Will Covid-19 Be the Catalyst to Drive a Revolution in the UK Budget Hotel Sector?

Main Photo: The room2 bathroom at their Hammersmith property

Date: August 2020

Location: UK

Viewpoint from: Robert Godwin, founder of room2, the boutique apart-hotel investor and operator disrupting the UK hospitality industry….The UK budget hotel sector has come under the spotlight as of late, during which Covid-19 has inflicted severe damage onto the hospitality industry on an unprecedented scale. But, as is the case across many sectors, the virus has not been the catalyst, but merely the accelerant of wider pre-existing trends.

Consumers have been becoming increasingly discerning in their choice of products and services, prioritising flexibility, value and quality long before the pandemic brought these qualities back to the forefront. This changing behaviour has transformed the residential sector as a whole. For example, student accommodation has evolved from dimly-lit flats to modern design and service-led offerings, while the care-home market has transformed from dated and functional buildings with communal bathrooms to the fit-for-purpose, luxury schemes with communal amenities available as standard today.

Yet within the UK budget hotel space, which accounted for 30% of UK hotel investment activity by room last year, choice remains limited, according to the Knight Frank UK Hotel Capital Markets Report 2020. The market is dominated by a few large players, who are unable to pivot quickly in light of a changing economic landscape and who offer similar products which no longer reflect the needs of the modern traveller. Discerning guests of today are looking for offerings which add value in more ways than just a low price.

Consumers have more choice than ever with flexible phone contracts, airline bookings with pay as you go extras, and a plethora of restaurant takeaway options. Hospitality within hotels varies, but generally the service and product is standardised. Consumer customisation is in demand and here to stay.

As such, the market is ripe for disruption, and operators that can add more value for guests through improved design, experience and functionality will attract an increased number of guests willing to pay more – including even those who are on a budget. In this sense, the fall out of the Travelodge CVA is a turning point for the sector, representing the conversations across the hotel industry as investors re-evaluate their long-term strategies. Investors more than ever need secure income streams, which means landlords are looking elsewhere to avoid being stuck with unfavourable reduced terms, and must think carefully about the types of operator to fit their risk profile.

Recent days have seen established hotel operators offering to step in to ‘rescue’ Travelodge landlords with similar offers. However, is the same product under a different logo the future? Where the model is fundamentally the same the tenant will be equally vulnerable to economic fluctuations and black swan events, and may be left breaching its covenants and leaving landlords facing uncertainty once again. Or, is this an opportunity to rewrite the rules for the sector, repositioning existing hotels to brands and models with greater resilience and longer-term potential?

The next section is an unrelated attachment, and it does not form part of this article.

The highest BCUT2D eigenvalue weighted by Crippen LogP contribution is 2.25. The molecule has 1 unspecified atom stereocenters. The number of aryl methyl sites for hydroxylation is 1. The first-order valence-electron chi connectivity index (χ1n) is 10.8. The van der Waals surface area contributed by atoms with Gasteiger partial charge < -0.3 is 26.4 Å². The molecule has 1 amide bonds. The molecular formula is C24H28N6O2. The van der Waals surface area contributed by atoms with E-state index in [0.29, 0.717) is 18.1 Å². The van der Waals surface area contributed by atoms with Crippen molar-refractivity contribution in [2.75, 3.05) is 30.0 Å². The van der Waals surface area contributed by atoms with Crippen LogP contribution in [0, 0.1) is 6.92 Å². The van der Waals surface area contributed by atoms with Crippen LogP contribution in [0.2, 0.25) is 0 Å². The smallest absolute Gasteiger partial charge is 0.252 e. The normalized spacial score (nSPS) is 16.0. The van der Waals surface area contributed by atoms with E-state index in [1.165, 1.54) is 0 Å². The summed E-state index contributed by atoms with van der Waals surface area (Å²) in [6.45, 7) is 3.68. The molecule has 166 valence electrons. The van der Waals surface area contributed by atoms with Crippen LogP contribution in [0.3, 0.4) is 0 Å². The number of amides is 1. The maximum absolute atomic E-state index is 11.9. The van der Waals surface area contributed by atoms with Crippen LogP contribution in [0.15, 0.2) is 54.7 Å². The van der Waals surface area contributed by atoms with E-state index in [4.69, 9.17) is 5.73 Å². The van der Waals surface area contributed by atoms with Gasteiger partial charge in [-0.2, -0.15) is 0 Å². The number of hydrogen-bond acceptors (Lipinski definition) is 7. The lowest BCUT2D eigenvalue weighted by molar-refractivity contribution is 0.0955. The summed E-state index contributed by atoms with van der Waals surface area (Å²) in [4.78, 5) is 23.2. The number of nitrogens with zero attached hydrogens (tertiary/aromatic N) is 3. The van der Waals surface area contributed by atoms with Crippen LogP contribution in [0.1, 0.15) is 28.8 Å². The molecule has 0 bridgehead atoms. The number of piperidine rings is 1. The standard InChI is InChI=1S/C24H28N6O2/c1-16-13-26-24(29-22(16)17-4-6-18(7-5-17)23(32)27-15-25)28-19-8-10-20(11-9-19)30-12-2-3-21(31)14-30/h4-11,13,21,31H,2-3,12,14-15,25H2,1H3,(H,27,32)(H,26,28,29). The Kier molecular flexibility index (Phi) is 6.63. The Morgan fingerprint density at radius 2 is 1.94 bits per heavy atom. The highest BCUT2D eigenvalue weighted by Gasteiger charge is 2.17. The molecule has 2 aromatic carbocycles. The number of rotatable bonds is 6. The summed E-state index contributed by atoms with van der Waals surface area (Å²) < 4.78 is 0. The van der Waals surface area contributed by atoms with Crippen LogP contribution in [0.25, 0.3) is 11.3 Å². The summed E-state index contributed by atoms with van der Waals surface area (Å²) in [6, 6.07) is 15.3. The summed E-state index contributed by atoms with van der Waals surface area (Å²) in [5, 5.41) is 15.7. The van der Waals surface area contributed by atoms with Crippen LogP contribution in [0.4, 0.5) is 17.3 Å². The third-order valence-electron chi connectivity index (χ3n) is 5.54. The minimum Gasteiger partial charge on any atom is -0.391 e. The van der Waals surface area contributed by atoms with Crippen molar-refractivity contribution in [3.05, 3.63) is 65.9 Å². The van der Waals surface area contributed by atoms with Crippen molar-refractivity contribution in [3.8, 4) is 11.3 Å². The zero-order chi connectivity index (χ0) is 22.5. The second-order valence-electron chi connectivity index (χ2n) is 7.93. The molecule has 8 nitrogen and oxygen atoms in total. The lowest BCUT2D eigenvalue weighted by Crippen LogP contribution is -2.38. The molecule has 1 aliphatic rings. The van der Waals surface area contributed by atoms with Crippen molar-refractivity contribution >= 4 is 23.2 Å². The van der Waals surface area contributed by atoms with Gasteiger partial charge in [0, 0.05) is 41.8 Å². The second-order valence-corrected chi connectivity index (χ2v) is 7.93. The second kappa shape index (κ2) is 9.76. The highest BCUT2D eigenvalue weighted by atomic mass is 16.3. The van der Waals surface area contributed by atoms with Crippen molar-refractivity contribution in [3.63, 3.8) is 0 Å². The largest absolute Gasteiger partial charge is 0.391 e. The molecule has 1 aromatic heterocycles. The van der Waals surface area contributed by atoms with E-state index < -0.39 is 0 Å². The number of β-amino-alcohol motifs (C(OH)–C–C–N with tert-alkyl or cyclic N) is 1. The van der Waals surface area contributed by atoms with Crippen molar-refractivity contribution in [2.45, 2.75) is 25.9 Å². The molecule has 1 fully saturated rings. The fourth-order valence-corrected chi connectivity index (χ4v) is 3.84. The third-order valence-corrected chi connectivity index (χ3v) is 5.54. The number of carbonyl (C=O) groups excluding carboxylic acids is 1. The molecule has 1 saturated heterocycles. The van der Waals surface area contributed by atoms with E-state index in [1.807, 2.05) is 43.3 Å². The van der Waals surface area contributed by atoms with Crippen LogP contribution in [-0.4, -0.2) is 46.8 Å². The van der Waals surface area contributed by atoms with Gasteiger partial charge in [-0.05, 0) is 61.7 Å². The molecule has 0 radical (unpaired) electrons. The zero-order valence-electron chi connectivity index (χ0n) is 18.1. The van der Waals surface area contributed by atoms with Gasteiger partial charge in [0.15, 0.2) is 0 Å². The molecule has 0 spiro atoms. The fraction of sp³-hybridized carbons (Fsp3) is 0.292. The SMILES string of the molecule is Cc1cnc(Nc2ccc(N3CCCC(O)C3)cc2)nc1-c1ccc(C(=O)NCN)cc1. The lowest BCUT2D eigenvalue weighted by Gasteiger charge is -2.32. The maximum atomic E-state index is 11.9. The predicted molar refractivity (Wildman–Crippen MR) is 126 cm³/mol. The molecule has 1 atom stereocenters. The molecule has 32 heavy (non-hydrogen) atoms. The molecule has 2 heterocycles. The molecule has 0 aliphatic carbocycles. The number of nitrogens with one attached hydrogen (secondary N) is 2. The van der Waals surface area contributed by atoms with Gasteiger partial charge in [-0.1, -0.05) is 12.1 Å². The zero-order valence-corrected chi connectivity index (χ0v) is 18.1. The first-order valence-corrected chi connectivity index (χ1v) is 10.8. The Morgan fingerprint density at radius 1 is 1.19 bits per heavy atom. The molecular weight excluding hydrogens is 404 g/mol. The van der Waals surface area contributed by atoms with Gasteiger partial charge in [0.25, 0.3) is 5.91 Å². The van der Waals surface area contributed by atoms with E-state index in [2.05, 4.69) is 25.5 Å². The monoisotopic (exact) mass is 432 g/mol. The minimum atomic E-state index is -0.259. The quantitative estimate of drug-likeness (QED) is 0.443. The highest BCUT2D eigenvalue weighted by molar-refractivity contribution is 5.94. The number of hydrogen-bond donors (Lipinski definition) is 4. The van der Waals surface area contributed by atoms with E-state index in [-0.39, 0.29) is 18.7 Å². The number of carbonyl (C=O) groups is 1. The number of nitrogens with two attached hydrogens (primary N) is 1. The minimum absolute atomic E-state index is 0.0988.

In a post-Covid era, highly functional yet curated products are needed. For example, hotel rooms that add kitchens offer clearly differentiated value for guests by offering them control and flexibility over meals, whether for special dietary requirements, a tight budget, or for Covid restrictions. For the investor this model allows the hotel to achieve longer-term and more stable occupancy, vital in an uncertain world where demand shocks are frequent and wide ranging.

At room2, our apart hotel business model has responded well to the market fluctuations, as it benefits from a lean cost base, and is able to target a wider group of consumers who can stay for a longer length of time than typical hotel guests. Earlier this year we launched our room2 lite product, created to tap into the budget hotel sector, and provide the successful ‘hometel’ product to the long-underserved budget market through a proven model of hybrid leases, low capex requirements and short refurbishment timescales. Reflecting its appeal as an alternative for landlords looking for long-term, sustainable income, we are in in advanced negotiations with Travelodge and other landlords across the UK to convert to room2 lite.

Covid-19 has created a watershed moment for the entire economy – and for the hotel sector in particular. To guarantee secure, visible income, landlords must partner with operators who appeal to, and understand, the guests of tomorrow, and not just the guests of today. No landlord wants to be left behind, and there is now an opportunity to capitalise on changing consumer behaviour and usher in real change, for those proactive and astute enough to take the plunge.

THPT Comment: There are many other serviced apartment companies out there, but Robert makes a valid point and has done well with his hometel and room2 product.

First Seen: Written by Robert Godwin for THPT

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